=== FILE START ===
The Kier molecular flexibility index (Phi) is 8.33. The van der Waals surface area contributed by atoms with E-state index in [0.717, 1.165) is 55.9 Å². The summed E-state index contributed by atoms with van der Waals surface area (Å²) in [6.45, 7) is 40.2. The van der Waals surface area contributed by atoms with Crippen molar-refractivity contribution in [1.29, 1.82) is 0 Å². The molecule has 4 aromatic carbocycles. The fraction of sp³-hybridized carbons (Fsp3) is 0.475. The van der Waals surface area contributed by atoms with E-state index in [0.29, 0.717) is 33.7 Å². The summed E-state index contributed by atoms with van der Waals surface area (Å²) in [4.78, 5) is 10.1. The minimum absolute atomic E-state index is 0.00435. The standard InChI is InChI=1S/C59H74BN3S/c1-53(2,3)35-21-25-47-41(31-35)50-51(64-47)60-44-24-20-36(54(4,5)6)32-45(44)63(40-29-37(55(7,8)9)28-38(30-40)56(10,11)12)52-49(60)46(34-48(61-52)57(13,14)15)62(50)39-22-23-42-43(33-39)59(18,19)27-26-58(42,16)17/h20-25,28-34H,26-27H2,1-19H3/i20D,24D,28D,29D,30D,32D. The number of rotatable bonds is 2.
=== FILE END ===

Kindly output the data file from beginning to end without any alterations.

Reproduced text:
The Kier molecular flexibility index (Phi) is 8.33. The van der Waals surface area contributed by atoms with E-state index in [0.717, 1.165) is 55.9 Å². The summed E-state index contributed by atoms with van der Waals surface area (Å²) in [6.45, 7) is 40.2. The van der Waals surface area contributed by atoms with Crippen molar-refractivity contribution in [1.29, 1.82) is 0 Å². The molecule has 4 aromatic carbocycles. The fraction of sp³-hybridized carbons (Fsp3) is 0.475. The van der Waals surface area contributed by atoms with E-state index in [0.29, 0.717) is 33.7 Å². The summed E-state index contributed by atoms with van der Waals surface area (Å²) in [4.78, 5) is 10.1. The minimum absolute atomic E-state index is 0.00435. The standard InChI is InChI=1S/C59H74BN3S/c1-53(2,3)35-21-25-47-41(31-35)50-51(64-47)60-44-24-20-36(54(4,5)6)32-45(44)63(40-29-37(55(7,8)9)28-38(30-40)56(10,11)12)52-49(60)46(34-48(61-52)57(13,14)15)62(50)39-22-23-42-43(33-39)59(18,19)27-26-58(42,16)17/h20-25,28-34H,26-27H2,1-19H3/i20D,24D,28D,29D,30D,32D. The number of rotatable bonds is 2.